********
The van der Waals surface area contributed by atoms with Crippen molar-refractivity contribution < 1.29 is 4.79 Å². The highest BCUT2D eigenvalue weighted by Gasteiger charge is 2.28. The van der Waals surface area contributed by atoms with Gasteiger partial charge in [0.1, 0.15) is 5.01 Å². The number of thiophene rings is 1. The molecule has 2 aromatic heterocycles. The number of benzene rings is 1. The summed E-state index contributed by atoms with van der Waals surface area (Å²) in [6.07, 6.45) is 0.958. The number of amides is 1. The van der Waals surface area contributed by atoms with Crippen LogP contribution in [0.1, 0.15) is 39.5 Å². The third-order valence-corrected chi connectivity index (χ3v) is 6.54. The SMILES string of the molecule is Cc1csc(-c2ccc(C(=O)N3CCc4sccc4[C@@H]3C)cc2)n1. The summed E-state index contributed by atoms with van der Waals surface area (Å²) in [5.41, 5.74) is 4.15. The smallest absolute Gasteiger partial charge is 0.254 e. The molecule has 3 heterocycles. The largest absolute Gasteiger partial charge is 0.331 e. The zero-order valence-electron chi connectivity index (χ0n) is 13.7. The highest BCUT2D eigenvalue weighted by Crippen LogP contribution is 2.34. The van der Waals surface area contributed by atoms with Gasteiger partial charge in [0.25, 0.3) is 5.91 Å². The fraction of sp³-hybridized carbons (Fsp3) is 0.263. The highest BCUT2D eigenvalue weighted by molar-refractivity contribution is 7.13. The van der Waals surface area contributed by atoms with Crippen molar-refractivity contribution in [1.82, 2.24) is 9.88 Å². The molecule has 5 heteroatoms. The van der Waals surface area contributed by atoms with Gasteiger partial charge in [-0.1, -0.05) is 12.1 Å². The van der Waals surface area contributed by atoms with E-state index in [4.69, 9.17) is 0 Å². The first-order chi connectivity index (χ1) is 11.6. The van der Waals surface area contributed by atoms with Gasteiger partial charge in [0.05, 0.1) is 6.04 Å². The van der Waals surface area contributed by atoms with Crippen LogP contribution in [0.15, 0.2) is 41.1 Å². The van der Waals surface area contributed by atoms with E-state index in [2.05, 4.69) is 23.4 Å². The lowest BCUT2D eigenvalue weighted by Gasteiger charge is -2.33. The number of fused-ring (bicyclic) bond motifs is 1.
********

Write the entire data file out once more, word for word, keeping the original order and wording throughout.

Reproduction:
The van der Waals surface area contributed by atoms with Crippen molar-refractivity contribution < 1.29 is 4.79 Å². The highest BCUT2D eigenvalue weighted by Gasteiger charge is 2.28. The van der Waals surface area contributed by atoms with Gasteiger partial charge in [0.1, 0.15) is 5.01 Å². The number of thiophene rings is 1. The molecule has 2 aromatic heterocycles. The number of benzene rings is 1. The summed E-state index contributed by atoms with van der Waals surface area (Å²) in [6.07, 6.45) is 0.958. The number of amides is 1. The van der Waals surface area contributed by atoms with Crippen LogP contribution in [0.1, 0.15) is 39.5 Å². The third-order valence-corrected chi connectivity index (χ3v) is 6.54. The SMILES string of the molecule is Cc1csc(-c2ccc(C(=O)N3CCc4sccc4[C@@H]3C)cc2)n1. The summed E-state index contributed by atoms with van der Waals surface area (Å²) in [5.41, 5.74) is 4.15. The smallest absolute Gasteiger partial charge is 0.254 e. The molecule has 3 heterocycles. The largest absolute Gasteiger partial charge is 0.331 e. The zero-order valence-electron chi connectivity index (χ0n) is 13.7. The highest BCUT2D eigenvalue weighted by Crippen LogP contribution is 2.34. The van der Waals surface area contributed by atoms with Gasteiger partial charge in [0.25, 0.3) is 5.91 Å². The fraction of sp³-hybridized carbons (Fsp3) is 0.263. The highest BCUT2D eigenvalue weighted by molar-refractivity contribution is 7.13. The van der Waals surface area contributed by atoms with Crippen molar-refractivity contribution in [1.82, 2.24) is 9.88 Å². The molecule has 5 heteroatoms. The van der Waals surface area contributed by atoms with Gasteiger partial charge in [-0.1, -0.05) is 12.1 Å². The van der Waals surface area contributed by atoms with E-state index in [4.69, 9.17) is 0 Å². The first-order chi connectivity index (χ1) is 11.6. The van der Waals surface area contributed by atoms with Gasteiger partial charge in [0.05, 0.1) is 6.04 Å². The van der Waals surface area contributed by atoms with Crippen LogP contribution in [0.15, 0.2) is 41.1 Å². The van der Waals surface area contributed by atoms with E-state index in [2.05, 4.69) is 23.4 Å². The lowest BCUT2D eigenvalue weighted by Gasteiger charge is -2.33. The number of fused-ring (bicyclic) bond motifs is 1.